Non-standard radiotherapy fractionations delay the time to malignant transformation of low-grade gliomas

Abstract : Grade II gliomas are slowly growing primary brain tumors that affect mostly young patients. Cytotoxic therapies (radiotherapy and/or chemotherapy) are used initially only for patients having a bad prognosis. These therapies are planned following the " maximum dose in minimum time " principle, i. e. the same schedule used for high-grade brain tumors in spite of their very different behavior. These tumors transform after a variable time into high-grade gliomas, which significantly decreases the patient's life expectancy. In this paper we study mathematical models describing the growth of grade II gliomas in response to radiotherapy. We find that protracted metronomic fractionations, i.e. therapeutical schedules enlarging the time interval between low-dose radiotherapy fractions, may lead to a better tumor control without an increase in toxicity. Other non-standard fractionations such as protracted or hypoprotracted schemes may also be beneficial. The potential survival improvement depends on the tumor's proliferation rate and can be even of the order of years. A conservative metronomic scheme, still being a suboptimal treatment, delays the time to malignant progression by at least one year when compared to the standard scheme.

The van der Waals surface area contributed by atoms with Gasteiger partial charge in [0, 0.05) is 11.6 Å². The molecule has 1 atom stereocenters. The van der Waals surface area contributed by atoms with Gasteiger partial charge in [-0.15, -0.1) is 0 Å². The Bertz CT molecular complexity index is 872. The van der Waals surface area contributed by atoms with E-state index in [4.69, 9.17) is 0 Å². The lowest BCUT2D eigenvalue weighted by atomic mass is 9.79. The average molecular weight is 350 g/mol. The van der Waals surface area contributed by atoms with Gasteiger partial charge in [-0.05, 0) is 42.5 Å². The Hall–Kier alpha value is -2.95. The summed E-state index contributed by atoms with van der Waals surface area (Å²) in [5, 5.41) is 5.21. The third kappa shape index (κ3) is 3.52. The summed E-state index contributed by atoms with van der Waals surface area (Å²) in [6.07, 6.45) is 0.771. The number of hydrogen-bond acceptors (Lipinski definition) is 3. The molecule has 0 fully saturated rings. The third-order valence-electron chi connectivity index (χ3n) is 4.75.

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Araceli Henares-Molina, Sébastien Benzekry, Pedro Lara, Marcial García-Rojo, Víctor Pérez-García, et al.. Non-standard radiotherapy fractionations delay the time to malignant transformation of low-grade gliomas. PLoS ONE, Public Library of Science, 2017, ⟨10.1371/journal.pone.0178552.t001⟩. ⟨hal-01532505⟩

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